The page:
Florida DOs welcome, wary of constraints under new ‘pill mill’ law
- Posted Sept. 1, 2011, 4:05 p.m.
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However, “the law has adverse unintended consequences,” notes Paul D. Seltzer, DO, the legislative chairman and a former president of the Florida Osteopathic Medical Association. He points out that in rural areas, pharmacies can be scarce and physicians sometimes need to dispense medications themselves. Florida’s law, thus, limits some patients’ access to Schedule II and Schedule III medications.
The legislation, moreover, affects not just access to opioids for pain relief but also stimulants used to treat patients with attention-deficit/hyperactivity disorder and weight-control problems, as well as antidepressants and other psychotropics.
And some Florida physicians are unhappy about the requirement to purchase new prescription pads for controlled substances, adds Dr. Stager. Because too many physicians were still using their old prescription pads and pharmacies were refusing to fill their patients’ prescriptions, the state suspended this provision of the law for two months to give physicians more time to comply.
On a brighter note, the state’s once-unfunded prescription drug monitoring program started on Sept. 1. Some 35 states have similar programs, which the federal government has been pushing, and eight other states have authorized such programs. Florida’s electronic database collects patient-specific data from pharmacies and hospitals on prescriptions for Schedule II, III and IV medications. Physicians can use the data to determine who might be “doctor shopping.”
No easy answers
At the federal level, the most overreaching piece of proposed pain management legislation, according to the AOA, is the “Ryan Creedon Act of 2011,” named for a California man who died at age 21 due in part to his addiction to oxycodone. Introduced by Mary Bono Mack, R-Calif., the bill would essentially allow only anesthesiologists and pain management specialists to prescribe controlled substances. So family physicians, general internists, pediatricians, psychiatrists and most other specialists would be stripped of these prescribing privileges.
In combating pill mills and prescription drug abuse, lawmakers must not lose sight of the approximately 116 million Americans who have chronic pain, observes AOA Trustee James J. Dearing, DO, who chaired the AOA Bureau of State Government Affairs in 2010-11. “That is more than heart disease, diabetes [mellitus] and cancer combined,” he stressed during the bureau’s meeting in July in Chicago.
But legitimate physicians are prescribing opiates too cavalierly, countered Ronald H. Kienitz, DO, who practices physical medicine and rehabilitation in Honolulu. The pendulum has swung from the time when patients’ pain concerns were not taken seriously “to the point where opiates are being truly overprescribed.”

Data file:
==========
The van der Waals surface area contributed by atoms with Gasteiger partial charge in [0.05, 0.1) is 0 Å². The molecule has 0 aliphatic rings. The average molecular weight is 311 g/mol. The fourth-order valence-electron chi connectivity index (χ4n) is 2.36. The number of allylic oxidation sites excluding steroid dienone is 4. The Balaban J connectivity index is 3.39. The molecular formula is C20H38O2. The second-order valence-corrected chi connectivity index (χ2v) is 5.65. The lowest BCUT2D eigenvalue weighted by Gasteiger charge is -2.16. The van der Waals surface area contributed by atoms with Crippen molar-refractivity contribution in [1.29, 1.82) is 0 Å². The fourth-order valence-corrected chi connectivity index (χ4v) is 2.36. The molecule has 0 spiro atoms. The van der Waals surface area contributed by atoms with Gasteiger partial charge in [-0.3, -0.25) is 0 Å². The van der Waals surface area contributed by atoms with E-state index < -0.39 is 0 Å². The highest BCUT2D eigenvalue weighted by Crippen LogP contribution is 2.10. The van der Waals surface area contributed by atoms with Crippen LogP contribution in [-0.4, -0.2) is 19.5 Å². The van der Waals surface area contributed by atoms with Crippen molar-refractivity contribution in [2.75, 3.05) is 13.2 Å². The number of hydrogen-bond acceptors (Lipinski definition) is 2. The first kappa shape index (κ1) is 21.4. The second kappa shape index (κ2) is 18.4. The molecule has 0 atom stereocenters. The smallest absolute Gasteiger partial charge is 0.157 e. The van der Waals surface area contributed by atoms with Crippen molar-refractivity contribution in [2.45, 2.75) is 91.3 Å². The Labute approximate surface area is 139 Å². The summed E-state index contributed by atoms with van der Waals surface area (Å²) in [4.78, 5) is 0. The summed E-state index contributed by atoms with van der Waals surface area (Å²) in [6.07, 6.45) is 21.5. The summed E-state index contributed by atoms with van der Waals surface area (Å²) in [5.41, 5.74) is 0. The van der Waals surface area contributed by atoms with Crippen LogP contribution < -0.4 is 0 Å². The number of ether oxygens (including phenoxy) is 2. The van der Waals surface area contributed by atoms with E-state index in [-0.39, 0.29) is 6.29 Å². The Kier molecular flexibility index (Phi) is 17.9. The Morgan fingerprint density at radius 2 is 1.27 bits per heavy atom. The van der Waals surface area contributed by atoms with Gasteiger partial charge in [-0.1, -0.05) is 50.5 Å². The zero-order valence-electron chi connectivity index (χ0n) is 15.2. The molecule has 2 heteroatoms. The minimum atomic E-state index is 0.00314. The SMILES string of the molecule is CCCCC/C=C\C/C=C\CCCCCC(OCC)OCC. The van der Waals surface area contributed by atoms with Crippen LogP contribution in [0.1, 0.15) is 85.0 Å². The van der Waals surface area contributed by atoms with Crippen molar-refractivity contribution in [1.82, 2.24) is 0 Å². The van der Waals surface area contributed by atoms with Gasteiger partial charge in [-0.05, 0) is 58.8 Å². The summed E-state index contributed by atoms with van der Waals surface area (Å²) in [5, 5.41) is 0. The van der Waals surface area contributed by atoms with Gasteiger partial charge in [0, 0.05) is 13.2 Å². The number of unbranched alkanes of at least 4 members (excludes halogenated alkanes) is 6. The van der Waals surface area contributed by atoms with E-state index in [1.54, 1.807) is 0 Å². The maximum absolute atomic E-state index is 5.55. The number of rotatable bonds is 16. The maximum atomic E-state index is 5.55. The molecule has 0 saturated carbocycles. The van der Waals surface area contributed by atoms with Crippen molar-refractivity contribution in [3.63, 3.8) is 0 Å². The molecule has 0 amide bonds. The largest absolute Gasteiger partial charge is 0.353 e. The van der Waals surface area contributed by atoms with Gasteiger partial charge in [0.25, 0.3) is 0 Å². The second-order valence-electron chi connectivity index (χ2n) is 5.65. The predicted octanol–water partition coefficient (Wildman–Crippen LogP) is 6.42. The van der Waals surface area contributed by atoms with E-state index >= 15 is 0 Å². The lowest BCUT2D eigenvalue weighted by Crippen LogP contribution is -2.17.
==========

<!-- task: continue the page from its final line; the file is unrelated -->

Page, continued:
“Studies have shown that opiates are being prescribed and prescribed and prescribed. Yet if you look at the studies, [patient] function has not been maintained,” Dr. Kienitz said during the meeting. “Function has gone down. If you’re not maintaining function, you’re not helping your patient.”
A big problem is that most health professionals are not adequately trained to provide the full range of pain care, Dr. Dearing said. According to a study cited by a recent National Academies’ Institute of Medicine report, only four of the 117 surveyed U.S. and Canadian medical schools have elective courses on pain.
Recognizing that most physicians receive inadequate training in pain management, the White House Office of National Drug Control Policy recommends requiring continuing medical education as a prerequisite to prescribing opioids. Both chambers of Congress are considering bills requiring at least 16 hours of pain management CME every three years.
While seeing little chance for the California bill to become law, the AOA Department of Government Relations believes that physician education will eventually be tied to prescribing authority for controlled substances.
Some DOs are wary of the new prescription drug laws and bills. But Georgia family physician Carolyn B. Petrey, DO, for one, wishes her state would pass a law like Florida’s. “As a result of Florida’s crackdown, many pill mills have moved to Georgia,” Dr. Petrey says.